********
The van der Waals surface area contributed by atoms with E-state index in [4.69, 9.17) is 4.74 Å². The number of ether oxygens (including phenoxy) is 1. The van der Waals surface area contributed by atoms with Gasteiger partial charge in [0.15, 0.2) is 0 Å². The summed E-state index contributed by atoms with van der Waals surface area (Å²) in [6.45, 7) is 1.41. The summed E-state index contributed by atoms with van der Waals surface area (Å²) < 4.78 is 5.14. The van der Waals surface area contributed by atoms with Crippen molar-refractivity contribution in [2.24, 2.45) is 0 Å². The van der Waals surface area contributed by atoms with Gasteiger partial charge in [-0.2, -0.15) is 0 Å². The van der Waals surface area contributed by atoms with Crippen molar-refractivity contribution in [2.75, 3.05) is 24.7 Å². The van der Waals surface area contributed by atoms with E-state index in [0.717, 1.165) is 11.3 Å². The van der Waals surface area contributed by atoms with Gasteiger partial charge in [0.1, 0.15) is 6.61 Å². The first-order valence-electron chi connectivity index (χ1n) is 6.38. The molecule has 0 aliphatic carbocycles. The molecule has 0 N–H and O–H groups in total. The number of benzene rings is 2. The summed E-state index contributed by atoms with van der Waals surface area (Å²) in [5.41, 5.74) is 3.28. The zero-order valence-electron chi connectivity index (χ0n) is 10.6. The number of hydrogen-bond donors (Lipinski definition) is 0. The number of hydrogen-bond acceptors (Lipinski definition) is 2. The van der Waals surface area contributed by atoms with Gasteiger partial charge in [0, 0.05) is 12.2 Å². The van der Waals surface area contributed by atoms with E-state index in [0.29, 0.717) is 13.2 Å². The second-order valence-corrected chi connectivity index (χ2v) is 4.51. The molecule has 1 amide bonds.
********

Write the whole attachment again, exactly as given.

The van der Waals surface area contributed by atoms with E-state index in [4.69, 9.17) is 4.74 Å². The number of ether oxygens (including phenoxy) is 1. The van der Waals surface area contributed by atoms with Gasteiger partial charge in [0.15, 0.2) is 0 Å². The summed E-state index contributed by atoms with van der Waals surface area (Å²) in [6.45, 7) is 1.41. The summed E-state index contributed by atoms with van der Waals surface area (Å²) < 4.78 is 5.14. The van der Waals surface area contributed by atoms with Crippen molar-refractivity contribution in [2.24, 2.45) is 0 Å². The van der Waals surface area contributed by atoms with Gasteiger partial charge in [-0.2, -0.15) is 0 Å². The van der Waals surface area contributed by atoms with Crippen molar-refractivity contribution in [2.75, 3.05) is 24.7 Å². The van der Waals surface area contributed by atoms with E-state index in [0.717, 1.165) is 11.3 Å². The van der Waals surface area contributed by atoms with Gasteiger partial charge in [0.1, 0.15) is 6.61 Å². The first-order valence-electron chi connectivity index (χ1n) is 6.38. The molecule has 0 aliphatic carbocycles. The molecule has 0 N–H and O–H groups in total. The number of benzene rings is 2. The summed E-state index contributed by atoms with van der Waals surface area (Å²) in [5.41, 5.74) is 3.28. The zero-order valence-electron chi connectivity index (χ0n) is 10.6. The number of hydrogen-bond donors (Lipinski definition) is 0. The number of hydrogen-bond acceptors (Lipinski definition) is 2. The van der Waals surface area contributed by atoms with Gasteiger partial charge in [0, 0.05) is 12.2 Å². The van der Waals surface area contributed by atoms with E-state index in [0.29, 0.717) is 13.2 Å². The second-order valence-corrected chi connectivity index (χ2v) is 4.51. The molecule has 1 amide bonds.